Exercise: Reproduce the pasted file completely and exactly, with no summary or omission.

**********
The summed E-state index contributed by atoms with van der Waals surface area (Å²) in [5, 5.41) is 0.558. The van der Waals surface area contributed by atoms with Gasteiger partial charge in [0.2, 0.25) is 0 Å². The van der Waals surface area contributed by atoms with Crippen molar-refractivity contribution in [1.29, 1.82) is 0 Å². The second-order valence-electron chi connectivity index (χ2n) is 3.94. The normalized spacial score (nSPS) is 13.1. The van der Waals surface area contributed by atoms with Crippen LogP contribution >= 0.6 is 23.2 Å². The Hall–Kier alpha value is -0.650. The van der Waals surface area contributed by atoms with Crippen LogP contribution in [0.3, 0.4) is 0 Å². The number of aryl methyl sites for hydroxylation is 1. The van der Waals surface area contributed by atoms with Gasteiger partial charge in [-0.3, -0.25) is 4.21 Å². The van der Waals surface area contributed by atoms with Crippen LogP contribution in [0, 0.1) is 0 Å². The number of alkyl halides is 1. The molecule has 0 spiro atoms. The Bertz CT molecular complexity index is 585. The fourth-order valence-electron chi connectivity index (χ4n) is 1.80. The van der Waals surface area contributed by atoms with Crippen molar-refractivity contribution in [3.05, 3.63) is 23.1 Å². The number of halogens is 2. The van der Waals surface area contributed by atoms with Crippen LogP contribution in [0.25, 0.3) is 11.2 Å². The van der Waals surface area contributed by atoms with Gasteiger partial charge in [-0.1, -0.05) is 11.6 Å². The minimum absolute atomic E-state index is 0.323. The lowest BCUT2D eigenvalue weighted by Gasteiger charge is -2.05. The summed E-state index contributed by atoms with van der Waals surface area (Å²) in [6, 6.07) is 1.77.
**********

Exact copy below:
The summed E-state index contributed by atoms with van der Waals surface area (Å²) in [5, 5.41) is 0.558. The van der Waals surface area contributed by atoms with Gasteiger partial charge in [0.2, 0.25) is 0 Å². The van der Waals surface area contributed by atoms with Crippen molar-refractivity contribution in [1.29, 1.82) is 0 Å². The second-order valence-electron chi connectivity index (χ2n) is 3.94. The normalized spacial score (nSPS) is 13.1. The van der Waals surface area contributed by atoms with Crippen LogP contribution >= 0.6 is 23.2 Å². The Hall–Kier alpha value is -0.650. The van der Waals surface area contributed by atoms with Crippen LogP contribution in [0.3, 0.4) is 0 Å². The number of aryl methyl sites for hydroxylation is 1. The van der Waals surface area contributed by atoms with Gasteiger partial charge in [-0.3, -0.25) is 4.21 Å². The van der Waals surface area contributed by atoms with Crippen LogP contribution in [0, 0.1) is 0 Å². The number of alkyl halides is 1. The molecule has 0 spiro atoms. The Bertz CT molecular complexity index is 585. The fourth-order valence-electron chi connectivity index (χ4n) is 1.80. The van der Waals surface area contributed by atoms with Crippen molar-refractivity contribution in [3.05, 3.63) is 23.1 Å². The number of halogens is 2. The van der Waals surface area contributed by atoms with Crippen LogP contribution in [0.25, 0.3) is 11.2 Å². The van der Waals surface area contributed by atoms with Gasteiger partial charge in [-0.1, -0.05) is 11.6 Å². The minimum absolute atomic E-state index is 0.323. The lowest BCUT2D eigenvalue weighted by Gasteiger charge is -2.05. The summed E-state index contributed by atoms with van der Waals surface area (Å²) in [6, 6.07) is 1.77.